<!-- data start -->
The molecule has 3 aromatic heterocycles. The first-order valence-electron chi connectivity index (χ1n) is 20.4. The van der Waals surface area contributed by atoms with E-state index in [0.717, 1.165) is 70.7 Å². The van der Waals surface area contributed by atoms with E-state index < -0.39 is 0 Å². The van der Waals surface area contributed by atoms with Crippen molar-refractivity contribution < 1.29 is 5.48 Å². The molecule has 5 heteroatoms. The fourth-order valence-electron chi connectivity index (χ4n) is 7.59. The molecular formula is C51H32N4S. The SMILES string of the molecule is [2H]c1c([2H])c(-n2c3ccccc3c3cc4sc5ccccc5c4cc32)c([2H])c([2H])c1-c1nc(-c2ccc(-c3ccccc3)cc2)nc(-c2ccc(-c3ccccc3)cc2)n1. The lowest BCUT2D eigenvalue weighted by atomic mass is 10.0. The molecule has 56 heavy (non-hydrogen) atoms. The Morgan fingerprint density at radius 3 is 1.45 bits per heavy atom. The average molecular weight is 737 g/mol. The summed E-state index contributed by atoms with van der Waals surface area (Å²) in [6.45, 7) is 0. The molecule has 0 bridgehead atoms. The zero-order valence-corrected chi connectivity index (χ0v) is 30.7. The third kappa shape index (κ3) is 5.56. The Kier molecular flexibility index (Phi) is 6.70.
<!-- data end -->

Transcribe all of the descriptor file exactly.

The molecule has 3 aromatic heterocycles. The first-order valence-electron chi connectivity index (χ1n) is 20.4. The van der Waals surface area contributed by atoms with E-state index in [0.717, 1.165) is 70.7 Å². The van der Waals surface area contributed by atoms with E-state index < -0.39 is 0 Å². The van der Waals surface area contributed by atoms with Crippen molar-refractivity contribution < 1.29 is 5.48 Å². The molecule has 5 heteroatoms. The fourth-order valence-electron chi connectivity index (χ4n) is 7.59. The molecular formula is C51H32N4S. The SMILES string of the molecule is [2H]c1c([2H])c(-n2c3ccccc3c3cc4sc5ccccc5c4cc32)c([2H])c([2H])c1-c1nc(-c2ccc(-c3ccccc3)cc2)nc(-c2ccc(-c3ccccc3)cc2)n1. The lowest BCUT2D eigenvalue weighted by atomic mass is 10.0. The molecule has 56 heavy (non-hydrogen) atoms. The Morgan fingerprint density at radius 3 is 1.45 bits per heavy atom. The average molecular weight is 737 g/mol. The summed E-state index contributed by atoms with van der Waals surface area (Å²) in [6.45, 7) is 0. The molecule has 0 bridgehead atoms. The zero-order valence-corrected chi connectivity index (χ0v) is 30.7. The third kappa shape index (κ3) is 5.56. The Kier molecular flexibility index (Phi) is 6.70.